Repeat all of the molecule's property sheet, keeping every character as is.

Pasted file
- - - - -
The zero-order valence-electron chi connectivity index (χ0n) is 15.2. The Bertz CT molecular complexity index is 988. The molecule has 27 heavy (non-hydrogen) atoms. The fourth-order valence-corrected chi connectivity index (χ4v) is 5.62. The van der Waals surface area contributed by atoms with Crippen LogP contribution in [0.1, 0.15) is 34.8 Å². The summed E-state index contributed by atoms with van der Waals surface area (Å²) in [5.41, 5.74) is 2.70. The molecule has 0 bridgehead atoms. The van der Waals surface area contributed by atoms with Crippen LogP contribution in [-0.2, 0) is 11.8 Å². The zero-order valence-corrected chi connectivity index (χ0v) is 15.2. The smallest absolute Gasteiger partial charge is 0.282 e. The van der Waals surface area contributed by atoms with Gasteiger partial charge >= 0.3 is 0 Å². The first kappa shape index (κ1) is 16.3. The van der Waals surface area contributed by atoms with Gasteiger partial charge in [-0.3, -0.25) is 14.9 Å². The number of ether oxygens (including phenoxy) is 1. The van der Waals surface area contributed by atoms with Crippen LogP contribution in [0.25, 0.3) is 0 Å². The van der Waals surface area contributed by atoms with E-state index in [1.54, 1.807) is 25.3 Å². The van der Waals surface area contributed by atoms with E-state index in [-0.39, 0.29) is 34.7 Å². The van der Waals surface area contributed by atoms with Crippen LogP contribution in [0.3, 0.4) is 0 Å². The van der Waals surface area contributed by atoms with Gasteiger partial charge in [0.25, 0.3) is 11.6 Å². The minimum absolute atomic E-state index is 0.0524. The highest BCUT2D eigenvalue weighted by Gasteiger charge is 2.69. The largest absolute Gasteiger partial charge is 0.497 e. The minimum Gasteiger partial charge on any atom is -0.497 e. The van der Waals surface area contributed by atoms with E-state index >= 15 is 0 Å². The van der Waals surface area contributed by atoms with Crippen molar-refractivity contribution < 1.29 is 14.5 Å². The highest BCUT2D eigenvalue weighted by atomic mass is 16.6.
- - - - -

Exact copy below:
The zero-order valence-electron chi connectivity index (χ0n) is 15.2. The Bertz CT molecular complexity index is 988. The molecule has 27 heavy (non-hydrogen) atoms. The fourth-order valence-corrected chi connectivity index (χ4v) is 5.62. The van der Waals surface area contributed by atoms with Crippen LogP contribution in [0.1, 0.15) is 34.8 Å². The summed E-state index contributed by atoms with van der Waals surface area (Å²) in [5.41, 5.74) is 2.70. The molecule has 0 bridgehead atoms. The van der Waals surface area contributed by atoms with Crippen LogP contribution in [-0.2, 0) is 11.8 Å². The zero-order valence-corrected chi connectivity index (χ0v) is 15.2. The smallest absolute Gasteiger partial charge is 0.282 e. The van der Waals surface area contributed by atoms with Gasteiger partial charge >= 0.3 is 0 Å². The first kappa shape index (κ1) is 16.3. The van der Waals surface area contributed by atoms with Gasteiger partial charge in [-0.3, -0.25) is 14.9 Å². The number of ether oxygens (including phenoxy) is 1. The van der Waals surface area contributed by atoms with Crippen LogP contribution in [0.25, 0.3) is 0 Å². The van der Waals surface area contributed by atoms with E-state index in [1.54, 1.807) is 25.3 Å². The van der Waals surface area contributed by atoms with E-state index in [-0.39, 0.29) is 34.7 Å². The van der Waals surface area contributed by atoms with Crippen LogP contribution in [0.3, 0.4) is 0 Å². The van der Waals surface area contributed by atoms with Gasteiger partial charge in [0.25, 0.3) is 11.6 Å². The minimum absolute atomic E-state index is 0.0524. The highest BCUT2D eigenvalue weighted by Gasteiger charge is 2.69. The largest absolute Gasteiger partial charge is 0.497 e. The minimum Gasteiger partial charge on any atom is -0.497 e. The van der Waals surface area contributed by atoms with E-state index >= 15 is 0 Å². The van der Waals surface area contributed by atoms with Crippen molar-refractivity contribution < 1.29 is 14.5 Å². The highest BCUT2D eigenvalue weighted by atomic mass is 16.6.